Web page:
The recent launch of the updated equine influenza (EI) vaccine, ProteqFlu®, brings to market the first and only EI vaccine in Europe to contain a clade 2 strain, and also the only vaccine that is fully compliant with the latest 2014 OIE World Organisation For animal Health Expert Surveillance Panel (ESP) recommended EI vaccine strains
Louise Radford MRCVS of manufacturer Merial Animal Health explains the significance of the launch
Merial, the world-leading, innovation-driven animal health company has recently launched the updated ProteqFlu vaccine, marking the UK’s first and only fully updated equine flu vaccine that contains both a Clade 1 and Clade 2 antigen, which includes protection against the latest Florida Clade 2 strain, Richmond 07. This is a significant step for horse health and the equine industry as a whole.
Since its launch in 2003, ProteqFlu has become a leading EI vaccine on the European market, demonstrating its success and efficacy in real outbreaks, particularly during the last major outbreak - in Australia in 2007 - when it was the only vaccine chosen for the eradication programme.
EI remains a significant disease across most of the globe, primarily due to its ability to cause extensive disruption to equestrian breeding, training and competition schedules. As a result of this threat, vaccination against EI has become widespread and mandatory in some equestrian discipline being made mandatory for racing thoroughbreds in the United Kingdom, Ireland and France in 1981 following epizootics in 1979.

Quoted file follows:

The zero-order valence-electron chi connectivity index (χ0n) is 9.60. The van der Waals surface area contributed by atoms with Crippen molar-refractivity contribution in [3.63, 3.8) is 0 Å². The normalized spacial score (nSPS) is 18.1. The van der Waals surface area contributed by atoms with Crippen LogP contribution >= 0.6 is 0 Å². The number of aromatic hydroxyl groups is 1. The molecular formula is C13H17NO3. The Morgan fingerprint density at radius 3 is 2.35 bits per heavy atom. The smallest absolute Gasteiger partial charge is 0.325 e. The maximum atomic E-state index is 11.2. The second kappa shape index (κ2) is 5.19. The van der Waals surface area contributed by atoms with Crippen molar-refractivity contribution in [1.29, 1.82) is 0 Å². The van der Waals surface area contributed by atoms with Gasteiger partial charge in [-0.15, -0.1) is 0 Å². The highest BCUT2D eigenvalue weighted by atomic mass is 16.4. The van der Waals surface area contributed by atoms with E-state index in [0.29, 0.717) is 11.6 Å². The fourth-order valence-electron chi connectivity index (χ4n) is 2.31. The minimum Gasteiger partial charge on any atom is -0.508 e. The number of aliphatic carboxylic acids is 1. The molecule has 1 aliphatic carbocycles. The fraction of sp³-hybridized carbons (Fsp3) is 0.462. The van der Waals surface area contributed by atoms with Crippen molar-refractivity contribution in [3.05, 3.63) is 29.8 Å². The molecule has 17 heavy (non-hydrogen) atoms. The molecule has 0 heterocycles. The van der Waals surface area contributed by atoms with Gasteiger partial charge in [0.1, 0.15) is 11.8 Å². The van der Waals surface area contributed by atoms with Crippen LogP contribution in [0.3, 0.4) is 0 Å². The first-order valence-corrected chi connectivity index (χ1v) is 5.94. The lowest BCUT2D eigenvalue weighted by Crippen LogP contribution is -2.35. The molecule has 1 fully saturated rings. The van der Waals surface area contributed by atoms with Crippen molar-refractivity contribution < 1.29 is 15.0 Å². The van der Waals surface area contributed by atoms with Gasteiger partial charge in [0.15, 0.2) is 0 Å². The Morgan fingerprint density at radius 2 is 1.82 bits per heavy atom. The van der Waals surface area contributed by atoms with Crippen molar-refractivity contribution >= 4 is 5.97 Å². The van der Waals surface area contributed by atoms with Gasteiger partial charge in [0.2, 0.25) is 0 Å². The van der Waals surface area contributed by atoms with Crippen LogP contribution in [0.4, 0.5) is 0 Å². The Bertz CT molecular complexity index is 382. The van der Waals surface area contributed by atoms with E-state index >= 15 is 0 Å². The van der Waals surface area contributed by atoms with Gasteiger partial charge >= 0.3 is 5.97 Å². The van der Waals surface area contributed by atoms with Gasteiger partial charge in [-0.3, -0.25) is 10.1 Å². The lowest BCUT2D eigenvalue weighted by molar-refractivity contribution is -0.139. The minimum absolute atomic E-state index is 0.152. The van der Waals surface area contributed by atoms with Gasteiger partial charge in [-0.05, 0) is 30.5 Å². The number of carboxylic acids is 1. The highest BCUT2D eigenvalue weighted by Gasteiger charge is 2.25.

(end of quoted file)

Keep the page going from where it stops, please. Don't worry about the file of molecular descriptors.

Virus strains are constantly evolving, a process which is monitored regularly by a panel of EI experts (Expert Surveillance Panel or ESP), which includes representatives from OIE reference laboratories. Data from outbreaks of EI, particularly in vaccinated horses, and the antigenic and genetic characteristics of EI viruses are reviewed annually.
Recommendations are then made on the need to update vaccines. The ESP’s latest recommendations are that vaccines for the international market should contain representative H3N8 EI viruses from both Clade 1 and Clade 2 of the Florida sublineage, with no requirement stipulated any longer for European lineage H3N8 or H7N7 EI viruses.
The timely updating of influenza vaccines with relevant viruses is considered essential by the ESP to minimise the threat of EI to equine populations worldwide.
The continuous evolution of EI vaccines is of major concern in relation to maintaining the protection of equine populations against EI across the world. If there is a mismatch between the ‘field’ virus and those strains in a vaccine containing ‘outdated’ strains the horse will be affected and even if only sub-clinically infected, is more likely to shed virus.
By way of example, the vaccinated animals from Japan that introduced EI virus into the Australian quarantine facility in 2007 had been vaccinated with vaccines containing outdated strains, as none of the vaccines available at the time had been updated in line with the most recent OIE recommendations.
The New updated ProteqFlu received its EU marketing authorisation on 11th July 2014, and was available in most European markets as of December 2014.